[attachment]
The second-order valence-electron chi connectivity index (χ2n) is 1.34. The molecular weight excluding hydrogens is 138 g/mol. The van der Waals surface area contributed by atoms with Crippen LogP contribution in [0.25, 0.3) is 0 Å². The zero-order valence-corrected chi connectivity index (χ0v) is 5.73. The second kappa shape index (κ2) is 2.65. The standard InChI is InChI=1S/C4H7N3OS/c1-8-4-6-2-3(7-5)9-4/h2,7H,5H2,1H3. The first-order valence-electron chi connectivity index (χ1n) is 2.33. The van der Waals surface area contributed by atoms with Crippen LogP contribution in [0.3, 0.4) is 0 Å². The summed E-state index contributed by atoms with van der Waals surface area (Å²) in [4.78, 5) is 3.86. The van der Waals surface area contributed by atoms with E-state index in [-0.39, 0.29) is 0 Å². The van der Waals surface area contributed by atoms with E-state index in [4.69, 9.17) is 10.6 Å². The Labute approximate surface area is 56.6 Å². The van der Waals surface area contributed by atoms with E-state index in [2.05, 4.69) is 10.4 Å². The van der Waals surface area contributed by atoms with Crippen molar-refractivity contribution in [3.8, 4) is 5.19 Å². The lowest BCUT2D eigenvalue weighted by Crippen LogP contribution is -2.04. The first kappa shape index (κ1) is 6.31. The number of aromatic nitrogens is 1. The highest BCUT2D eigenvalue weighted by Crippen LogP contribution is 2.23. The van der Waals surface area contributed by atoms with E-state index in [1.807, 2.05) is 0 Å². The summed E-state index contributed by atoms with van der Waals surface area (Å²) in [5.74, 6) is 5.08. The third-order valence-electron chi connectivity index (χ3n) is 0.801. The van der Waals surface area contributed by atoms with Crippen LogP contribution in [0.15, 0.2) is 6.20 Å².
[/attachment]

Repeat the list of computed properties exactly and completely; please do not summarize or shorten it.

The second-order valence-electron chi connectivity index (χ2n) is 1.34. The molecular weight excluding hydrogens is 138 g/mol. The van der Waals surface area contributed by atoms with Crippen LogP contribution in [0.25, 0.3) is 0 Å². The zero-order valence-corrected chi connectivity index (χ0v) is 5.73. The second kappa shape index (κ2) is 2.65. The standard InChI is InChI=1S/C4H7N3OS/c1-8-4-6-2-3(7-5)9-4/h2,7H,5H2,1H3. The first-order valence-electron chi connectivity index (χ1n) is 2.33. The van der Waals surface area contributed by atoms with Crippen LogP contribution in [0.3, 0.4) is 0 Å². The summed E-state index contributed by atoms with van der Waals surface area (Å²) in [4.78, 5) is 3.86. The van der Waals surface area contributed by atoms with E-state index in [-0.39, 0.29) is 0 Å². The van der Waals surface area contributed by atoms with E-state index in [4.69, 9.17) is 10.6 Å². The Labute approximate surface area is 56.6 Å². The van der Waals surface area contributed by atoms with E-state index in [2.05, 4.69) is 10.4 Å². The van der Waals surface area contributed by atoms with Crippen molar-refractivity contribution in [3.8, 4) is 5.19 Å². The lowest BCUT2D eigenvalue weighted by Crippen LogP contribution is -2.04. The first kappa shape index (κ1) is 6.31. The number of aromatic nitrogens is 1. The highest BCUT2D eigenvalue weighted by Crippen LogP contribution is 2.23. The van der Waals surface area contributed by atoms with E-state index in [1.807, 2.05) is 0 Å². The summed E-state index contributed by atoms with van der Waals surface area (Å²) in [5.74, 6) is 5.08. The third-order valence-electron chi connectivity index (χ3n) is 0.801. The van der Waals surface area contributed by atoms with Crippen LogP contribution in [0.15, 0.2) is 6.20 Å².